There’s one thing more bullish than the Dow Jones Industrial Average rising to a record close — the Dow Jones Transportation Average reaching a record at the same time.
That’s according to the Dow Theory of market analysis, which has remained relevant to Wall Street investors for more than a century.
And while it might look like there is something wrong with the market pricing platform being used, because it’s showed the Dow transports
up more than 1,000 points at a record high, that gain is real, mostly because of Avis Budget Group Inc.’s
The Dow transports closed Tuesday up a record 1,096.29 points, or 6.9%, at 17,039.38, to blow past the previous record close of 15,943.30. In addition, the Dow industrials rallied 138.79 points, or 0.4% to a record 36,052.63. The two indexes set record closes on the same day for the first time since May 7. See Market Snapshot.
The reason the Dow transports was up so much, with less than half (7) of its 20 components gaining ground, is because it’s a price-weighted index, just like the Dow industrials, and because component Avis Budget’s stock saw a rather unusual rally.
Avis stock shot up $185.71, or 108.3%, to a record $357.17 as the car rental company reported blowout third-quarter results, following a sharp increase in bearish bets as the stock spiked higher ahead of the results. The stock’s price gain added roughly 1,132 points to the Dow transports’ price.
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In fact, the Dow transports was actually up as much as 2,303 points, or 14.4%, at its intraday high of 18,246.51, while Avis’ stock was up $373.65, or 217.9%, at its intraday high of $545.11.
Now back to the Dow Theory.
One of the six basic tenets of the Dow Theory, which has been described by many as the oldest stock-market timing system that is still widely used, is that no important bull or bear market signal could be triggered unless both the Dow industrials and Dow transports flashed the same signal. Although the signals didn’t have to flash simultaneously, the less time that occurred between the signals, the stronger the signal.
The theory was based on the assumption that industrial and transport companies enjoyed symbiotic relationships, as transports take, and deliver, what industrials make. Although the Dow industrials no longer just includes makers, and the Dow transports includes others than takers, they still represent broader sectors that should be in sync if the economy and the stock market were in sync.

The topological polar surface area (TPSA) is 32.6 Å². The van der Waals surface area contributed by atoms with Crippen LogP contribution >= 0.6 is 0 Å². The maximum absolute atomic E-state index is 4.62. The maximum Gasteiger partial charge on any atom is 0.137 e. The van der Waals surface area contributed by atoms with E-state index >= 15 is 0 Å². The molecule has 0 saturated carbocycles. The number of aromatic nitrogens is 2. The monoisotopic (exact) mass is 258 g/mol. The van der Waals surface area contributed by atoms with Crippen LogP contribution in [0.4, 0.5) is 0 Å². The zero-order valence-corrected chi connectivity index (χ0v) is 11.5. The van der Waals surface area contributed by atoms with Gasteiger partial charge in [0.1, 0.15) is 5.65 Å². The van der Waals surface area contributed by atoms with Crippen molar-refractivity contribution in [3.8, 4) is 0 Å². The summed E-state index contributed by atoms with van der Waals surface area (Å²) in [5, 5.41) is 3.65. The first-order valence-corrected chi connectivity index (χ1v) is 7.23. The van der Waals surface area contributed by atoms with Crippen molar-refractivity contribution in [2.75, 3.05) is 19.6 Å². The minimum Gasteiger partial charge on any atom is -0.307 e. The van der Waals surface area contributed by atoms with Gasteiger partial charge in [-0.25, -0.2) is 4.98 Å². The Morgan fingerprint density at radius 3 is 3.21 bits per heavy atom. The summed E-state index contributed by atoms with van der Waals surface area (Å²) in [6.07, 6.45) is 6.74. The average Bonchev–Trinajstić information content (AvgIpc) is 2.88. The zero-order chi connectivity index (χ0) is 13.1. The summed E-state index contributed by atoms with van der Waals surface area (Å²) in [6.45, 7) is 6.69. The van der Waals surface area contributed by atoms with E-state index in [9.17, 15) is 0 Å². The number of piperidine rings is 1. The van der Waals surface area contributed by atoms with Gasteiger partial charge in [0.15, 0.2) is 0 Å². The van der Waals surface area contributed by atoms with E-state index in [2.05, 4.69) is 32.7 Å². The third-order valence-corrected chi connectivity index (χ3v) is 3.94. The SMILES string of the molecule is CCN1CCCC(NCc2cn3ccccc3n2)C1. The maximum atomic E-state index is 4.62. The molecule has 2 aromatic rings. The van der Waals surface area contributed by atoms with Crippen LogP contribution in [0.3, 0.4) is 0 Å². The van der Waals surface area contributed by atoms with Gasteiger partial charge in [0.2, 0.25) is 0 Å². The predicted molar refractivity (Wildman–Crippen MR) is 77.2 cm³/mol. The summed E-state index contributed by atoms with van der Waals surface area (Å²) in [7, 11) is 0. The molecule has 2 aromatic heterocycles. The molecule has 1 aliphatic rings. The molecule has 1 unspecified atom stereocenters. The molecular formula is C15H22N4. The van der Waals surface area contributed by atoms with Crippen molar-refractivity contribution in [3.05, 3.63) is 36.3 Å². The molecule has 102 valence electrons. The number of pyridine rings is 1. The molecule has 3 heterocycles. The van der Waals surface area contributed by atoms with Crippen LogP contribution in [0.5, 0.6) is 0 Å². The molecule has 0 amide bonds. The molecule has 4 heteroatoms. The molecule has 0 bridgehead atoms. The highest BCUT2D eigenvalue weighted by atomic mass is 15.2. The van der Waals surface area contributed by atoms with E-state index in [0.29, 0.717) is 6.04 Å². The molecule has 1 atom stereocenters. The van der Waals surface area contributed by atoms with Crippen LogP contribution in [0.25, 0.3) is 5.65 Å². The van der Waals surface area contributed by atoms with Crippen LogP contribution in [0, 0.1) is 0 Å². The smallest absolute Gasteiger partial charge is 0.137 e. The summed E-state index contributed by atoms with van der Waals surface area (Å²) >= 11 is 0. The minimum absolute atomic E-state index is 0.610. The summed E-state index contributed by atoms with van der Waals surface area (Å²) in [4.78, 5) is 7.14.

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Manuel Blay, co-editor for “TheDowTheory.com,” said under the classic definition of the Dow Theory, a buy signal was first triggered back in May 2020. But the Dow transports breaking out to a new high on Tuesday is still a “bullish indication,” and it means “the bull market has been reaffirmed.”
For those questioning how accurate the Dow Theory could be, after more than 100 years in practice, Blay said the average annual gain for the indicator would have been 11.22% since 1953, compared with a 10.8% gain with a buy-and-hold strategy.
Dow transports keep on takin’
The Dow industrials’ climb above 36,000 has certainly been impressive. It rose 5.8% in October, the biggest monthly gain since March. It has set a third-straight record close, and sixth record in the past eight sessions. Read more about the Dow’s 36,000 milestone.
But the Dow transports have been on fire, even before Tuesday’s record rally. It shot up 13.6% in October, the best one-month performance since October 2011. And with Tuesday’s rally, the index was headed for its 12 gain in 14 sessions.
The Dow transports have run up 36.2% so far this year, with 19 of 20 components showing a year-to-date gain, while the Dow industrials have rallied 17.8% with 25 of 30 components up this year.